Lu Chao, a Chinese expert on North Korea at the Liaoning Academy of Social Sciences, located near the China-North Korea border, said: "I have yet to confirm [the celebration] as a fact. The matter doesn't seem to be very urgent for North Korea, contrary to what were reported by some media outlets. "Everyone knows that [succession] is coming. But it's still at the initial stage." Succession speculation has intensified since Kim Jong Il, 67, suffered a stroke in August 2008. The leader's apparent recovery is also a factor why North Korea is not in a hurry for the succession process, which it fears would undermine the current leader, Mr Lu said.

In general, however, analysts believe that North Korea has more or less completed the "top-down" task of promoting Kim Jong Un as his father's heir among the power elite and inside the government bureaucratic system. This year, they say, it will focus on the "bottom-top" propaganda campaign to give the appearance that Kim Jong Un is "approved" by people. In North Korea, officially, the leader is not appointed by a political consultative process, but rather is "approved" by the people, to give the appearance that the country is a "people's republic". In reality, though, the leader, including the current leader, Kim Jong Il, is hand-picked by his predecessor. Mr Kim was the son of Kim Il Sung, the country's founder who is still revered as the "Great Leader". He died in 1994.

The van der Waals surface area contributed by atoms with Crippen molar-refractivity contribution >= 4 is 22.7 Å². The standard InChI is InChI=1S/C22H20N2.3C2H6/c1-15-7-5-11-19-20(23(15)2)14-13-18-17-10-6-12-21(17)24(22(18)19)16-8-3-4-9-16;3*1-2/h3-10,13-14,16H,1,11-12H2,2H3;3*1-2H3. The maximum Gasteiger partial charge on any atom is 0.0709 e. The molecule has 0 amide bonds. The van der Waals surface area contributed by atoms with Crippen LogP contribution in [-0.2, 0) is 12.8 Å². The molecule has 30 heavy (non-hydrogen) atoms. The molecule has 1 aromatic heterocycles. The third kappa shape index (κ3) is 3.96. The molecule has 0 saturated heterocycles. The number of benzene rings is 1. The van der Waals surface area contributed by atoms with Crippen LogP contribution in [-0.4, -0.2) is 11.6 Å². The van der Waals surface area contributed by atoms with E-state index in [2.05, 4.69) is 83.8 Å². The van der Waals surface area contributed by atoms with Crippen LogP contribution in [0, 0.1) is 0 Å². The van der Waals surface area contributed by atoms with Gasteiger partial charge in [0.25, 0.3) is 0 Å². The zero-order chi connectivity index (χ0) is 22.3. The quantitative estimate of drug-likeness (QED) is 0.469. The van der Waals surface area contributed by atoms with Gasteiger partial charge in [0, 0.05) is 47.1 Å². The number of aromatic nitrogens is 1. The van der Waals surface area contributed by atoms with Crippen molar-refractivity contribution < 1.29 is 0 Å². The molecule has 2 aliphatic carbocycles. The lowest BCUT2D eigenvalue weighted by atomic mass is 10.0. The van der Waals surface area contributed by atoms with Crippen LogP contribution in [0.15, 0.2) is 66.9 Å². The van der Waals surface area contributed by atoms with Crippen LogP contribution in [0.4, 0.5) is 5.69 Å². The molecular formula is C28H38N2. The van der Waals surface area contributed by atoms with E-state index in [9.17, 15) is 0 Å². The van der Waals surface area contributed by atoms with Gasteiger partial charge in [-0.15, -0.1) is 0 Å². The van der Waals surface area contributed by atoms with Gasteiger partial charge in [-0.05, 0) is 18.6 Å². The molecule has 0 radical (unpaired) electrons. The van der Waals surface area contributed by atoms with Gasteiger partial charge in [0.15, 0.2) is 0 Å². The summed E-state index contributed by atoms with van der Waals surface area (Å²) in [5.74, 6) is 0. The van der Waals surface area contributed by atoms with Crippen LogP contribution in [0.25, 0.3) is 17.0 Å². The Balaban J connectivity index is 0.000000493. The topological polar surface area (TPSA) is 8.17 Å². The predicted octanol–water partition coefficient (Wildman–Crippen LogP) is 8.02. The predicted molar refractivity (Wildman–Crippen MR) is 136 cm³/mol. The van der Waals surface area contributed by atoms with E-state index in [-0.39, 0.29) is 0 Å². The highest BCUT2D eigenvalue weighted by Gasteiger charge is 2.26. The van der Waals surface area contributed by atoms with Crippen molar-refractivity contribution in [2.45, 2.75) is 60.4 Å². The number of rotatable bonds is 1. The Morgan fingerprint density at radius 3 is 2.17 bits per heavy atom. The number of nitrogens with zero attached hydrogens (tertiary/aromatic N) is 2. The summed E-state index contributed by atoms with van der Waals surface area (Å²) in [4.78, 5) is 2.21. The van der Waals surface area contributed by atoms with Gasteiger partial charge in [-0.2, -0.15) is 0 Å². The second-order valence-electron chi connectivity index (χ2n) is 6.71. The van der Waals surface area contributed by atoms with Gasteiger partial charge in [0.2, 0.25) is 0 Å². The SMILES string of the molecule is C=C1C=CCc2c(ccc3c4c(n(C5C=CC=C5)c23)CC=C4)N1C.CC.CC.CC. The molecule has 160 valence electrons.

According to yesterday's report in the South Korean Donga Ilbo, citing a source inside North Korea, officers in the North were told to celebrate January 8 as one of the biggest national holidays with "a voluntary spirit of supporting General Jong Un". While Kim Jong Un's designation as heir has long been predicted by southern intelligence reports and testimonials from northern defectors, undisputed evidence first surfaced in September when a Taiwanese photographer, Huang Hanming, posted on picture-sharing website Flickr.com a photo of a propaganda poster, which he took during his trip to the country, praising the "young general comrade Kim Jong Un", illustrating how North Koreans were encouraged to recognise Mr Kim as the legitimate heir. It was the first confirmed case of official propaganda including Kim Jong Un's name.

In an apparent show of solidarity, North Korea and China in the past have sent its new leaders to the other side for "approval". When Xi Jinping was promoted to vice president of China in 2008, in an apparent sign that he would become the next Chinese president in 2012, the first country Mr Xi visited in an official capacity was North Korea. The two allies, however, also have their differences. China quietly yet firmly protested when Kim Il Sung picked his own son as heir, going against "socialist" country principles, though in the end China relented.

Mr Lu said China will endorse a new North Korean leader even though it will mean three generations of family succession, unprecedented in socialist countries. "The heir issue is completely internal affairs of North Korea. North Korea thinks that having a son as the next leader is a better way of safeguarding the social stability and development," Mr Lu said. "China will of course respect North Korea's decisions."

foreign.desk@thenational.ae

Published: January 12, 2010 04:00 AM